Bulls

In shutting down Trae Young, Kris Dunn showcased his value

In shutting down Trae Young, Kris Dunn showcased his value

Trae Young is one of the most dynamic basketball players on the planet — he’s currently the fifth-leading scorer in the NBA (27.9 points), a 37.6% 3-point shooter (on 8.9 attempts per game) and a transcendent facilitator in the halfcourt and open floor. Some would be daunted, faced with such an adversary (especially given his recent history against the Bulls).

Not Kris Dunn, who took lead responsibilities guarding Young in the Bulls’ 136-102 drubbing of the Hawks, Wednesday night. For him, it was just another game.

“Nah, not at all,” Dunn said when asked if matching up with Young provided him with extra motivation. “It's part of the game. I'm guarding the best player, I'm motivated for all of it. That's what I want. I want the best player. I wanna see what I got. I like the competitiveness of it.

“My job is to guard the best player on the other team. Since I've been starting, I've guarded Buddy [Hield], D'Angelo [Russell], Jimmy [Butler], Trae. You look at the tape, I've been doing a good job,” Dunn said.

Young finished his night with 15 points on 4-for-14 shooting (1-for-6 from 3-point range), seven turnovers and 13 assists. That assist figure is a gaudy one, but Dunn hounded Young — on-the-ball, over screens, everywhere he turned — all night, and clearly shook his rhythm with every poke, bump and step. Of Young’s seven turnovers, two were straight steals by Dunn:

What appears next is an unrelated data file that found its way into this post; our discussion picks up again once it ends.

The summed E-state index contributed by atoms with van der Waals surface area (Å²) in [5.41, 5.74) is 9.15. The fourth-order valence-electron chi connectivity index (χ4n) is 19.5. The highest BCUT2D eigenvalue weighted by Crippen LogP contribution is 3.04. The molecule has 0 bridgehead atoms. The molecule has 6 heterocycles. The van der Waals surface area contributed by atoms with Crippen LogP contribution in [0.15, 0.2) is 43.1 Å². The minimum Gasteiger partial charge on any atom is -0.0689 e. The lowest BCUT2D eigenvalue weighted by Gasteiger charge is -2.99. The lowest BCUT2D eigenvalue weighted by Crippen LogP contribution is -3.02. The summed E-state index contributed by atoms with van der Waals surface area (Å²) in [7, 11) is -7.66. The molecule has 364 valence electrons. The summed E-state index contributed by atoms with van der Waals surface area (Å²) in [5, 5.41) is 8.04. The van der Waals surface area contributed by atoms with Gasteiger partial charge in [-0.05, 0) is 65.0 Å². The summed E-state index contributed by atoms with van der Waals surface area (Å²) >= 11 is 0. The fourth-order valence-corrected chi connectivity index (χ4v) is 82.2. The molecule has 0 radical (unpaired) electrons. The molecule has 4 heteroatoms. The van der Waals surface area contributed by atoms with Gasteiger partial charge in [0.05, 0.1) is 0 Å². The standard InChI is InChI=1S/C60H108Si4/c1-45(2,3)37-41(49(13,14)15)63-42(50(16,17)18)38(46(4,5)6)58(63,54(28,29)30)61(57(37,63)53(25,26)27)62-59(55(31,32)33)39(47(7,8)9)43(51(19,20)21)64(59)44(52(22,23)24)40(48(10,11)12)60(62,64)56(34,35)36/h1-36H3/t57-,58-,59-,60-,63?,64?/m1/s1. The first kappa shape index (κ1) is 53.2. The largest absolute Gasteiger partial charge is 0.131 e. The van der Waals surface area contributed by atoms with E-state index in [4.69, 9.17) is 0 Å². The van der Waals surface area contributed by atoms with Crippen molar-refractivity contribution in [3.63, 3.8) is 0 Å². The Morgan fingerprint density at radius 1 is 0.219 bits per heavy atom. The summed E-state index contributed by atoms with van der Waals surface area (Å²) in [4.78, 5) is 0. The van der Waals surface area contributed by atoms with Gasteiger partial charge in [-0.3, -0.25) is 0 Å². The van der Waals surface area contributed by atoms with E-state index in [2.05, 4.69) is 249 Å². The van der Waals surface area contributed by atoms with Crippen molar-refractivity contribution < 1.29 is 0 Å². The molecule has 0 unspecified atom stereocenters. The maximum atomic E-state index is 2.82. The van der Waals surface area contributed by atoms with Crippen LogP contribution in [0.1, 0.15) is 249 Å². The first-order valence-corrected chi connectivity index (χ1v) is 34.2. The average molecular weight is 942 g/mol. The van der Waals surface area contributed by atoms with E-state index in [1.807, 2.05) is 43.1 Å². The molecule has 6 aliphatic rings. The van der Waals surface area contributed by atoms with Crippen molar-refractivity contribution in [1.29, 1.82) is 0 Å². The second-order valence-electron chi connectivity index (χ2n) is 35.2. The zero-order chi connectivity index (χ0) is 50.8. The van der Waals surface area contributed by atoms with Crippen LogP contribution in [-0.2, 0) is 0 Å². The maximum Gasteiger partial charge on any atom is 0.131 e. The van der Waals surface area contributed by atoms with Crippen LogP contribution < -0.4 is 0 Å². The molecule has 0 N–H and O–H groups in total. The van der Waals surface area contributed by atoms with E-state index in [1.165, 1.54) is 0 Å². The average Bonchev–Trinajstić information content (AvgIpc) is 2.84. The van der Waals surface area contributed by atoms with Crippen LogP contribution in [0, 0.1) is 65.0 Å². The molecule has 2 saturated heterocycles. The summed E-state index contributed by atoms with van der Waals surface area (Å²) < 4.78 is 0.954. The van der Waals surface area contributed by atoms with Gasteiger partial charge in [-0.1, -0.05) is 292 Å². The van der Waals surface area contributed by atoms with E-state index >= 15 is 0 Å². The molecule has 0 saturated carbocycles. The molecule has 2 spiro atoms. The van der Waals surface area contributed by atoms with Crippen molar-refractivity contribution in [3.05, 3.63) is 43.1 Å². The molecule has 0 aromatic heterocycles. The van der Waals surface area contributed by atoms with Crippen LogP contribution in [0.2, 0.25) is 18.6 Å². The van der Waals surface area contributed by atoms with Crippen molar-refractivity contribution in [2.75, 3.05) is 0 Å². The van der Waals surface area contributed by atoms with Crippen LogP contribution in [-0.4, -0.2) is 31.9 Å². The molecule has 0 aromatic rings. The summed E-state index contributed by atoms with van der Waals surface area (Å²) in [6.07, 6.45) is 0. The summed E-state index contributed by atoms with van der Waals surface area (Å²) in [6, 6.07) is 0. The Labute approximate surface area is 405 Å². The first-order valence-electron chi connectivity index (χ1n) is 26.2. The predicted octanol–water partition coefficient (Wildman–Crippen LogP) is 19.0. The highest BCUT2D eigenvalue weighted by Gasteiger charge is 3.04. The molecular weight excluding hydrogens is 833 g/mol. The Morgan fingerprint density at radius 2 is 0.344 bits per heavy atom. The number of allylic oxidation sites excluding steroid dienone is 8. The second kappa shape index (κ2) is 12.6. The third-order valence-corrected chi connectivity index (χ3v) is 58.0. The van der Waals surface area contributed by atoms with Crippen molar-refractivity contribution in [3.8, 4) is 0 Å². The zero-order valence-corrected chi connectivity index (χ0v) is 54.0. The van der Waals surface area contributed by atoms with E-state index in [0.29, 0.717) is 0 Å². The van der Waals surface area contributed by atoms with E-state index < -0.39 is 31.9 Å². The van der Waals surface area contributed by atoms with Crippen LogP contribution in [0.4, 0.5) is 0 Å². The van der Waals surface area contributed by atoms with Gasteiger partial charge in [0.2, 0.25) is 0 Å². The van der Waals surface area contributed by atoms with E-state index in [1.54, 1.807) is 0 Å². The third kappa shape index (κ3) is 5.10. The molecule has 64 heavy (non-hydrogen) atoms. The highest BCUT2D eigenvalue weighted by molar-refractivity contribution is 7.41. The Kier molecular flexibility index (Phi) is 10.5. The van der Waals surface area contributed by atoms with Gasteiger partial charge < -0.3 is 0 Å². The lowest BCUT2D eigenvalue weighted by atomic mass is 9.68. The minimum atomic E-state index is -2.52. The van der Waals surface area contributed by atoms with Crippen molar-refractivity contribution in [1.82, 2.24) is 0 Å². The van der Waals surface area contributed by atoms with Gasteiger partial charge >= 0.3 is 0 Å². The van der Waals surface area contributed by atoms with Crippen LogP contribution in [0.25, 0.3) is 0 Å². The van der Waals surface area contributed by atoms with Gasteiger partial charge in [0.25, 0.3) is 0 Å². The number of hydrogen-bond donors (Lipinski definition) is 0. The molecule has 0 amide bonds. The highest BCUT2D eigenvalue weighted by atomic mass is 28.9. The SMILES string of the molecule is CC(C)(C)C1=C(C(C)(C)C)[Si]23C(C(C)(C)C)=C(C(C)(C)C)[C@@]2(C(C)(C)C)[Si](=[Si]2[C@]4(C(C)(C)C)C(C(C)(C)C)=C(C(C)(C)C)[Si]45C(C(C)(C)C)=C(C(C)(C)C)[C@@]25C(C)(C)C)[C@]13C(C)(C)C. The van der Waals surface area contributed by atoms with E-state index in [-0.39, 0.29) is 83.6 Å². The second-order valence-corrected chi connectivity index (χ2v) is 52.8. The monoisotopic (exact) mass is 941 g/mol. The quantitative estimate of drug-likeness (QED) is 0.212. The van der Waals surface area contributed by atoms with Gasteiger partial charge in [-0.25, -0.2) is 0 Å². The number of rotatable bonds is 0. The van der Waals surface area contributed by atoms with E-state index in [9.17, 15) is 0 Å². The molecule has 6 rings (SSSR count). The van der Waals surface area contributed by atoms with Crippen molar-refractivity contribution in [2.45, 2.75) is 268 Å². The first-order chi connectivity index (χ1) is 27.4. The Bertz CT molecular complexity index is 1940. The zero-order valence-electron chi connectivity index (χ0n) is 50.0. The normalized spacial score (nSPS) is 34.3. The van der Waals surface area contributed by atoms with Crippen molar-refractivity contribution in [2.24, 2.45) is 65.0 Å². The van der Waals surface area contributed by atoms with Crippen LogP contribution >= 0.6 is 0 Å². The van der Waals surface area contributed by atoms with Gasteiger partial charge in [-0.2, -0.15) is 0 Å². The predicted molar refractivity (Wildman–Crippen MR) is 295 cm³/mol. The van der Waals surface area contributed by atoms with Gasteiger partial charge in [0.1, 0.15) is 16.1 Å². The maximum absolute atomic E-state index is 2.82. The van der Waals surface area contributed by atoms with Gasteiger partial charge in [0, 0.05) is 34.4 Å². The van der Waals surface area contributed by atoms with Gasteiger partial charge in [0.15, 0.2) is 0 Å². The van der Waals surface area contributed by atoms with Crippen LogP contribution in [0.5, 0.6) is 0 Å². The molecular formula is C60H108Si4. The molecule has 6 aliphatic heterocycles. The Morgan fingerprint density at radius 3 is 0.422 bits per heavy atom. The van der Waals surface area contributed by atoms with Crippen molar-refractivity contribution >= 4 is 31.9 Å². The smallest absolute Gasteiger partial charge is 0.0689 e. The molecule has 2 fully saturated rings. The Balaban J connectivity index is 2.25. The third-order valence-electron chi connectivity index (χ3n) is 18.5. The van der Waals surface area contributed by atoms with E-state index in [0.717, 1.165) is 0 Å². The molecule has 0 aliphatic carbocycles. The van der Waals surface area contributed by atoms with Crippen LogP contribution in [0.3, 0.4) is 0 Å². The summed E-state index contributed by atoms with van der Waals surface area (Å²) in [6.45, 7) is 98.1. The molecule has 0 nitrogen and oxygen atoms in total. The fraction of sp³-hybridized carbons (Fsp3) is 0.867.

“KD takes the challenge and has great respect for Young. Tries to fight him all over the floor,” Jim Boylen said. “He's a good player, man. But KD's a good player, too. KD's a top-level defender in this league.”

That sentiment permeates the Bulls’ locker room. Dunn’s defensive energy does, too. 

“He puts a lot of pressure on the ball. I just know from my personal experience playing against him, you have to be very careful, because he has quick hands,” Tomas Satoransky said after Wednesday morning shootaround. “I think the offense feels very crowded with him on the ball. So I think that's a very strong point that he brings to that starting lineup.”